ED has been raging ever since I finally told. It’s been really bad, a war zone in my own head. However, I’ve had a good day and I foresee many, many, many more to come. So, today, I make an affirmation:

NO MORE SECRETS. When the secrets come, recovery starts to slip. That can’t happen again. I won’t allow it to happen again.





Anxiety

13 10 2010

Anxiety is a really strange monster. It’s intense, overwhelming and all-consuming. No matter what you do, it continues to build. As it’s building, there are frantic attempts to make it stop. Sometimes, this is purging. Sometimes, it’s self-injury. Sometimes, it’s exercising. Sometimes, it’s a drug. Sometimes, it’s music and pacing. Whatever the case may be (outside of purging, which acts as a drug and actual drugs, such as Klonopin or Ativan), nothing is really effective in STOPPING or LOWERING anxiety.

At this point, I expect many of you went “That’s not true! When I do blah blah blah” the anxiety goes away.”

However, consider that point. When you’re pacing/listening to music/rocking back and forth/crying/running/watching a movie, what’s really happening?

Time is passing. Outside of drugs, time is the only things that truly lessens anxiety. It will build, it will reach a peak and then slowly, it will taper off. Here are some things to remember:

  • Anxiety is just a feeling. You don’t have to *do* anything about it.
  • It will go away. It’s impossible to stay at the peak of anything forever. By the very definition, “peak” is a physical or emotional¬†pinnacle. Once it gets as bad as it can get, it’ll get better.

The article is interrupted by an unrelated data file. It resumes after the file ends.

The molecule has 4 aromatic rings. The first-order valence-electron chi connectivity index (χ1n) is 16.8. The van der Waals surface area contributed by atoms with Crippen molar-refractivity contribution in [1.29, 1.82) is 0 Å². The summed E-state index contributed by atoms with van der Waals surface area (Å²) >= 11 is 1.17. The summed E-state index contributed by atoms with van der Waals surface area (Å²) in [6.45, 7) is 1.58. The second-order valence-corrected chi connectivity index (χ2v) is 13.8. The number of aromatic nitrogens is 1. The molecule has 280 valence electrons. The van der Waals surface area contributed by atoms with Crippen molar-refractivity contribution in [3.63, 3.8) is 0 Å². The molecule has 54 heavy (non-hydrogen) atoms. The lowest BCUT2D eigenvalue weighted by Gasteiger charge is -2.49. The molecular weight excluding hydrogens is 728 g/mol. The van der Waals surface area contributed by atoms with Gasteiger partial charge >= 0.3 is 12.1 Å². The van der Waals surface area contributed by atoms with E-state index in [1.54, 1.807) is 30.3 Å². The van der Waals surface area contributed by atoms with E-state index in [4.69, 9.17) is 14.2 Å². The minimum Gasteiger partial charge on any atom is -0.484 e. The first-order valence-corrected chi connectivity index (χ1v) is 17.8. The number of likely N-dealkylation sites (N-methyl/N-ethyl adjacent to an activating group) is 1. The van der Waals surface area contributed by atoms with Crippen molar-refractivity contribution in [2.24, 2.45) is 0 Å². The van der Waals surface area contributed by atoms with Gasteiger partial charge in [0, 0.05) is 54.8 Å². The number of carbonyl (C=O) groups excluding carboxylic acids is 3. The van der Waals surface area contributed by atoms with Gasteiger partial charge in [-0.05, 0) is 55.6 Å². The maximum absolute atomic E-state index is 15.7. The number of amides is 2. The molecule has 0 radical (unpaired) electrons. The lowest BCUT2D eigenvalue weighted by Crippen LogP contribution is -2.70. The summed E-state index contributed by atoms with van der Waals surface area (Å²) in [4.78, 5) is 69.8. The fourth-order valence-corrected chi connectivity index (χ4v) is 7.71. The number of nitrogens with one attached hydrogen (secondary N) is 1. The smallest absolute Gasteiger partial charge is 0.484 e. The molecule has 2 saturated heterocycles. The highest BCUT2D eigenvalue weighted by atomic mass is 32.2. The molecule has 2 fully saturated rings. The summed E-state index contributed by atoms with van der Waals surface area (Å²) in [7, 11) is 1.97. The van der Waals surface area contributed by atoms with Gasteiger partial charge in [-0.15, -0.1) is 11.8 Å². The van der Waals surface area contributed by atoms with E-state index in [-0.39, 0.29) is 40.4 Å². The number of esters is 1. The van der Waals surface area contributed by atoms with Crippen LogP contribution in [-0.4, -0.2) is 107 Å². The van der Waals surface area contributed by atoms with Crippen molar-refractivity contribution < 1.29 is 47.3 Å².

• Pick safe activities. Remember the key here is TIME. So, while time is passing, pick a safe activity. Play a board game. Watch a funny movie. If it’s allowed by your treatment plan, take a walk with a safe person. Whatever you do, don’t isolate yourself. ED and Sia have a funny way of worming into your brain when you’re by yourself.
  • Focus on something other than what you feel. Give the dog a bath. Braid your sister’s hair. Focus on your breath. The funny thing about breath is that your thoughts influence your breathing (when you get all worked up, your breath is fast and jerky) but your breath can also influence your thoughts! Calm your breathing consciously and eventually, your thoughts will calm as well.
  • Know that the more you do something, the less anxious it will make you. This is a¬†desensitization¬†process. Facing your fear and winning has a strange way of making anxiety see that there’s no reason for it to hang around.




For Parents

11 10 2010

Parents and caretakers,

Today, this post is for you. If you have a son or daughter suffering from an eating disorder, I want to applaud your strength, determination and love. Eating disorder treatment isn’t easy, nor is it fun. Today, I wanted to give you guys some resources. First, here are some things you should know about eating disorders: